From Red, to Gold, to Blue (Australia #14)

Warping Time (Korea #2)

July 7, 2010 Comments (0) Asia, Experiences

What’s your Blood Type? (Korea #1)

My friend since grade 9, Jon has been living in Korea for the past two years teaching english and learning Korean. This gave me an excellent opportunity to visit a friend and see a place off the (western) tourist trail. South Korea is a country, like China, that would be painstaking to visit without speaking the language. Jon (his Korean name is Mi-Nam or ‘Handsome’—but judging from his webpage maybe his middle name should be Wongja-Byong or ‘Prince Disease’) met me in Seoul, and we began a full-on ride across the country—all the way south to the volcanic island Jeju off the southern coast.

Don’t Talk to Strangers
Nowadays, kids learn english from a young age in school. But among people my age and older, it is usually at a level insufficient for anything but the very basic. In Japan, people will rarely randomly speak to you in public places, out of shame for their poor english. Fortunately Koreans are less shy! A woman on the subway struck up a conversation with me, and one of the first questions she asked was “What’s your blood type?”.

Was she serious? I repeated the question back to her a few times to make sure I understood her english. Maybe if she was a doctor this would be less strange, but she was a tour guide for Japanese. I told her my type (A+, how apt) but didn’t think most westerners would actually be able to answer. 
It turns out that in Korea, blood type is important. So much they require it on job applications, along with portrait photographs (one big reason cosmetic surgery is so popular here).

Heart and Seoul
There are two t-shirts I’ve always wanted that pun on place names. 1 But I don’t believe one should wear clothes containing geographical references unless the wearer has been to said place. Since one of the shirts had a Korean reference, and since couples in Korea often wear matching shirts, I knew that I had to get a pair of shirts for us this trip. But after realizing that the shirts had to be (a) ordered from America and wouldn’t ship in time, (b) Only came in blue, *ugh*, and worst of all (c) was written in a serifed font — I had to custom design and have printed our own shirts for the trip. They arrived the day before I left!  Every foreigner laughed at them, but we had to explain the joke to all the Koreans who inquired. Click here for the result.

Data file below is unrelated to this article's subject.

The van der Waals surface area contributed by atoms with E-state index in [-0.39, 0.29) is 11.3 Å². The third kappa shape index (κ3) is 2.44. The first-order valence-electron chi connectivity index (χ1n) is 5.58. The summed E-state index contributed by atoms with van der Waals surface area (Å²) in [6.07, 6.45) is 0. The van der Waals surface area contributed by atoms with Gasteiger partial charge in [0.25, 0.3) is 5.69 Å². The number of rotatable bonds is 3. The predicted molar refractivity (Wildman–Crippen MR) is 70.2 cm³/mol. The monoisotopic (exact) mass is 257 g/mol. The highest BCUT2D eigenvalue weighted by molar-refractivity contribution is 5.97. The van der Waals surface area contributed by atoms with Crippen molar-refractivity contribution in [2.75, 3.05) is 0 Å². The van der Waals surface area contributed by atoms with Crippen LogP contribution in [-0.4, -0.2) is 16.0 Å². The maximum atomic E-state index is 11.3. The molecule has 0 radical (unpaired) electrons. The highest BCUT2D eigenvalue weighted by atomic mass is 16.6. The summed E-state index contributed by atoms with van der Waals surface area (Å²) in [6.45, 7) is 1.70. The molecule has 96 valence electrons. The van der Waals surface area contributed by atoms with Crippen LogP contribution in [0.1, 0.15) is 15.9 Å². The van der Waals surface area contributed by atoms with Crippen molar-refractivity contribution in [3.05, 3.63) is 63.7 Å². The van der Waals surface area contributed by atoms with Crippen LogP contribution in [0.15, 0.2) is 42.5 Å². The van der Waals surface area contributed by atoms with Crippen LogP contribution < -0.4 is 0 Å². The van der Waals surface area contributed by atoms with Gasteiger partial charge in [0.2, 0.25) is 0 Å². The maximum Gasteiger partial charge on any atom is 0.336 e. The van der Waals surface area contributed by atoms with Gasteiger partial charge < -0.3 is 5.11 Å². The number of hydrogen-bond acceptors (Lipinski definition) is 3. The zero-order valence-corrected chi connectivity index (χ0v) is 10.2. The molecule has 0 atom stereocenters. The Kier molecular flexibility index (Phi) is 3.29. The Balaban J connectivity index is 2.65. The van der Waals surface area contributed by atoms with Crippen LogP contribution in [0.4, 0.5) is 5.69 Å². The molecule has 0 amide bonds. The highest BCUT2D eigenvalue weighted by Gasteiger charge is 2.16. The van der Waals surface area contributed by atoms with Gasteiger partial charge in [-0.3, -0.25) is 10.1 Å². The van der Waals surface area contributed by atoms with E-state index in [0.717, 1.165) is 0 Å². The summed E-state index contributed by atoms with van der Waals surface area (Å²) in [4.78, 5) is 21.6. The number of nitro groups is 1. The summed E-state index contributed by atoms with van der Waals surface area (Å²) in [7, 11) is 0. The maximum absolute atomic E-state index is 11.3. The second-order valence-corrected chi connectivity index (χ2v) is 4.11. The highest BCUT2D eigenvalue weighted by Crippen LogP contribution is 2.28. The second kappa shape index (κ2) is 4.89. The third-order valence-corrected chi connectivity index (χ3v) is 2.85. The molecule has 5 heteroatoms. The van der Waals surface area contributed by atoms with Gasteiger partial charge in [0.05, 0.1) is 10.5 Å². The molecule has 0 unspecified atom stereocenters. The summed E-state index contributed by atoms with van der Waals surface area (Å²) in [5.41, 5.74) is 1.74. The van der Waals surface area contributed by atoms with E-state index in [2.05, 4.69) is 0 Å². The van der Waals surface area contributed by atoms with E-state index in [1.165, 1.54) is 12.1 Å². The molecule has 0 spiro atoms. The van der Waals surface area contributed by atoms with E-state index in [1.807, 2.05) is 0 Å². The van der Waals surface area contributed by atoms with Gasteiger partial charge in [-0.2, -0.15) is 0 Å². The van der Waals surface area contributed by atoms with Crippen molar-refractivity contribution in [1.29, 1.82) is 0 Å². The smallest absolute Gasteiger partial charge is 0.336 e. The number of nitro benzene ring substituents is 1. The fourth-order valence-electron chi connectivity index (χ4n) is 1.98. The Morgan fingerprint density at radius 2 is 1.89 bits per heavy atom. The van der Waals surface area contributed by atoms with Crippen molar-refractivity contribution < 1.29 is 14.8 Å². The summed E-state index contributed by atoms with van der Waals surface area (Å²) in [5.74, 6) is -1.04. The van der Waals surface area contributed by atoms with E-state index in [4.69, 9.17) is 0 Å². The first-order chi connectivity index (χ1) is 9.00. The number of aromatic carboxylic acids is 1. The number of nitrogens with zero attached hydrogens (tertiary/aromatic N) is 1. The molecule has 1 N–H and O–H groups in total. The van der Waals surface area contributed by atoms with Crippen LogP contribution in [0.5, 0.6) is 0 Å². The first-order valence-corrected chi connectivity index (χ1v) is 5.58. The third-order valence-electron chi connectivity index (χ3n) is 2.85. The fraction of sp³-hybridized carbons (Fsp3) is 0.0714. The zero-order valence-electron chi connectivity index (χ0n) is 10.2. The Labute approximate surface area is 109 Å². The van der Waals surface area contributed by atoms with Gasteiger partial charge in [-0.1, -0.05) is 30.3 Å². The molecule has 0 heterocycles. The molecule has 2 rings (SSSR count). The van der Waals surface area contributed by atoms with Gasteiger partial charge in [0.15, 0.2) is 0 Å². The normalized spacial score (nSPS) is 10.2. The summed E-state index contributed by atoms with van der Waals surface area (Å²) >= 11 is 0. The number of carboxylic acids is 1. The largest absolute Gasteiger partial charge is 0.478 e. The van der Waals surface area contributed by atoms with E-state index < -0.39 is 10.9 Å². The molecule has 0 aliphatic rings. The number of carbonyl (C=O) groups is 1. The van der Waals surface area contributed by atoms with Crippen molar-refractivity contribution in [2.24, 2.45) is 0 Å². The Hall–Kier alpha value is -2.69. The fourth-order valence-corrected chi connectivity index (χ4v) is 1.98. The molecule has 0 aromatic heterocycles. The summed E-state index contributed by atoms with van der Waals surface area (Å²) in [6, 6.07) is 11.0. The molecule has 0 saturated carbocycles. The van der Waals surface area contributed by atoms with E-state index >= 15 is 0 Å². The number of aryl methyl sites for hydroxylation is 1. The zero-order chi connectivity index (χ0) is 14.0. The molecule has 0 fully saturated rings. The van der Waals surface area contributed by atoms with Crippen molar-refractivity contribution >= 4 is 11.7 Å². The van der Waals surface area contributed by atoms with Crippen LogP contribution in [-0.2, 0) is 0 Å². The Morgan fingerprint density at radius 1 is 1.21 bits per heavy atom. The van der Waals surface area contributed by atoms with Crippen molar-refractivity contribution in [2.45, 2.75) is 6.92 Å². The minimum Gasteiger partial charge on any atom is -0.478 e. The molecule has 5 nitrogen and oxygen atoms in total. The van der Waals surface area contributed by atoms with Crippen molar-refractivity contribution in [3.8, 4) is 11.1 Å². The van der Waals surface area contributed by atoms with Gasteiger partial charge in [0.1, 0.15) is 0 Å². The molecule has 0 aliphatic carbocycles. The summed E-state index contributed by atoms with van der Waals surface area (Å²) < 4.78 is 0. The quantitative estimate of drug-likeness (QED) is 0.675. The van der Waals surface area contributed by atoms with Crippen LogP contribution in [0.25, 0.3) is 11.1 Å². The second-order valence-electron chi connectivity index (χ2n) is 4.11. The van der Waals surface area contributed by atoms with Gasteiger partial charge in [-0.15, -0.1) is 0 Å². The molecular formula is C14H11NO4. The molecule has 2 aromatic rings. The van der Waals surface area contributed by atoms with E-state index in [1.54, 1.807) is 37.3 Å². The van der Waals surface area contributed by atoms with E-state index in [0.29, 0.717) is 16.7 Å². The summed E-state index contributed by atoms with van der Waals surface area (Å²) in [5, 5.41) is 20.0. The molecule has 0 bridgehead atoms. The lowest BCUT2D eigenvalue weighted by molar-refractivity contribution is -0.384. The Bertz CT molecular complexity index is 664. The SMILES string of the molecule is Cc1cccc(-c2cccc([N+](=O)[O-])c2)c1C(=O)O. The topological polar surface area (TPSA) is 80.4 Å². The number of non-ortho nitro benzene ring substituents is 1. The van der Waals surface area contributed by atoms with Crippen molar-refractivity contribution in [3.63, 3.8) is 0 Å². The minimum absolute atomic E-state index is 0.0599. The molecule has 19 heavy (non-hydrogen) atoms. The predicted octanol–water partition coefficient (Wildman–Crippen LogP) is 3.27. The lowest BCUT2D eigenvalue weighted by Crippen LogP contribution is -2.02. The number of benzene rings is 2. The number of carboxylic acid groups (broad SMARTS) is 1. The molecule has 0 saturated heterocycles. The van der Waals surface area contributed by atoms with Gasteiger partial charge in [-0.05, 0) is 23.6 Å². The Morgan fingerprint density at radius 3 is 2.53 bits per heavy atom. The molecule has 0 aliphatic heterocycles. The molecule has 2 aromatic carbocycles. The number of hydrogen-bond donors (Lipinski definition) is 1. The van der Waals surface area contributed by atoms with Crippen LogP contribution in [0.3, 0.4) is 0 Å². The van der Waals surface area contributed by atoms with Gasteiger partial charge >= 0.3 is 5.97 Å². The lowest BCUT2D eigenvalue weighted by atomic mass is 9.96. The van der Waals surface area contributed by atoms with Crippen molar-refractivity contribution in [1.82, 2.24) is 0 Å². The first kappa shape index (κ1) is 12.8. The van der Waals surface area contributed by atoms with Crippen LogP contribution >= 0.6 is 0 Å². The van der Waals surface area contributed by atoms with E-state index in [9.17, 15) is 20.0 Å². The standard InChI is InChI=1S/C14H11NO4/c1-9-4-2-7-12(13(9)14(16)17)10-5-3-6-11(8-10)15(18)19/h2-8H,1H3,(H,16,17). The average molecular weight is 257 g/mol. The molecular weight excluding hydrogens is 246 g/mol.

In Seoul there exists a tranquil babbling stream slicing across the heart of the city, sunken from street level. It has gentle cascades, stepping stones, and wooden arched bridges. At night on a wall they project automated evolving digital flowers, and every hour there’s a mesmerising laser show to music, projected into a cloud of fog. This place is called Chung-gye-cheon. Many people come here to relax, have a date, play music, or nap. The most amazing thing about the place, and what serves as a great example of the progressive attitude of Koreans, is that for the past 50 years up to 2005 this stream was covered with concrete and topped with a highway. Imagine any of our cities ripping out a highway to build a public cultural space!

Jon and I enjoyed the place so much that we wanted to celebrate Canada Day there. Not just at the river. In it. So we bought some inflatable tubes, ziploc bags for the camera, and a couple cold beers. At the riverbank while inflating the tubes an elderly security guard accosted us emphatically. He seemed to be really excited about our masterful plan, even more than we were! Of course I couldn’t understand Korean, but I caught the gist and Jon half-translated.

“Ah, no beer allowed? OK we’ll drink it first.”
“Oh, we can’t swim either? Police will come? Hrm…”

I asked Jon to inquire if “floating” was allowed, but he didn’t know the word. We were out of luck. The eagle-eyed guard stood by for half an hour as we sat on the sidewalk, in our half-inflated tubes, drinking our beers. But we’d have been stupid not to try it again.

We wandered at street-level through downtown, looking for a less-guarded area. The next entrance had a security guard already waiting there (they had walkie-talkies). We weren’t about to sneak past him with our inflated orange tubes very easily. We walked on. At the next entrance, with no guards in sight, we rushed down and jumped in, floating for 10 minutes. Young people smiled and waved while shaking their heads in disbelief. Old people also waved, but it was more of the “Oh-my-gosh, what-are-you-foreigners-doing, get-out-of-there-now” kind of wave. When we spotted another guard on the bank, we climbed out and up, slipping into the busy downtown crowd, dripping wet.

There are some photos and more mini-stories on my website by clicking the thumbnail photograph above, with more to come!

Annyeong-hi gyeseyo,
ㅎ Hu Nam ㅎ

  1. The first has an outline of Kenya and reads “Kenya dig it?”. The second, an outline of South Korea and reads “South Korea’s Got Seoul”

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